The peak body for obstetrics is arguing for women to be prioritised for “timely access” to abortions during the expected hospital surge.
Royal Australian and New Zealand College of Obstetricians and Gynaecologists president Vijay Roach said termination of pregnancy was an “essential health service” that was time sensitive and that many patients were vulnerable – meaning access should be maintained throughout the pandemic.
“As healthcare resources and personnel are limited, triage decisions will need to be made,” Dr Roach said.
Dr Loi said the NSW and Victorian governments’ decision to fast-track elective surgeries in coming weeks to clear some patients from waiting lists before they had to cancel surgeries when the coronavirus surge hit was misguided, warning not all surgeries went to plan and patients with complications could tie up beds for longer than expected.
He said some hospitals would have better capacity than others to cater to elective patients, saying hospitals at the centre of Sydney’s coronavirus outbreak in the city’s north-west were already “under strain because of elective surgery waiting lists”, although some were outsourcing to private hospitals.
The bariatric surgeon said some patients had been on public waiting lists for more than a year with “some pain” for non-urgent procedures such as gall bladder operations, but that “another month or two” would not make a “drastic” difference.
“The public just have to understand at the moment it’s quite difficult,” Dr Loi said.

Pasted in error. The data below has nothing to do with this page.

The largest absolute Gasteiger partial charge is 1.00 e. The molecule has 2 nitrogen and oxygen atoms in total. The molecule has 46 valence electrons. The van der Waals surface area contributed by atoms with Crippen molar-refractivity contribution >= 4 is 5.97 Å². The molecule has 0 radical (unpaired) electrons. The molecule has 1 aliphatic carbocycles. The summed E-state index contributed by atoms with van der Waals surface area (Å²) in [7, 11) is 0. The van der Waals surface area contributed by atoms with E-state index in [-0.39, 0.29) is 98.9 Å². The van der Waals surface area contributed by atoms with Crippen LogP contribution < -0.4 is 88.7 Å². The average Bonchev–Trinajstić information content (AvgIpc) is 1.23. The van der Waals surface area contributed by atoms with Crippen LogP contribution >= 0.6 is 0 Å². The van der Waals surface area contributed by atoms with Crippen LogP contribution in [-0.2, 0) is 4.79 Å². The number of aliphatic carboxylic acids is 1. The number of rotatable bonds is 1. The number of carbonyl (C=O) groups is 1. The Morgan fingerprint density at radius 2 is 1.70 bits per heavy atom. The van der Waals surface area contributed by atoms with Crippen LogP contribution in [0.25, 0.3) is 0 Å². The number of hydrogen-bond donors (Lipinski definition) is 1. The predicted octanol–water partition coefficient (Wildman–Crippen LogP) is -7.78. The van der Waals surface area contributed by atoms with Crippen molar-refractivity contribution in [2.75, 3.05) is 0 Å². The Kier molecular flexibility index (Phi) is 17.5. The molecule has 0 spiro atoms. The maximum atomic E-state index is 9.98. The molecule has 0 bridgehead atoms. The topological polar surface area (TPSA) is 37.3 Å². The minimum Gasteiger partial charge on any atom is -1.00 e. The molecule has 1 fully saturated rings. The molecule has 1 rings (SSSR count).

Other procedures that could be delayed include non-urgent cardiac procedures, routine colonoscopies, joint replacements and hernia removals.
Dr Roach said birthing wards should not be affected when hospitals moved to free up beds for the expected influx of coronavirus patients.
“Giving birth is not a choice – that’s as category 1 as you could possibly get,” he said.
Retired obstetricians would be called on to deliver babies as some practicing obstetricians would be asked to do other work, he said.
Dr Loi said medical specialists were being audited on their skills to see who could be deployed outside of their area of expertise, such as intubating patients in intensive care units and ensuring they knew how to properly use personal protective gear while treating coronavirus cases.
Health authorities would have to review resources as the coronavirus outbreak progressed, he said.
Category 1 surgeries are those that should be performed within 30 days, while category 2 surgeries are supposed to be performed within 90 days due to some pain, dysfunction or disability. Category 3 surgeries are those that can be deferred for longer.
Dana is health and industrial relations reporter for The Sydney Morning Herald and The Age.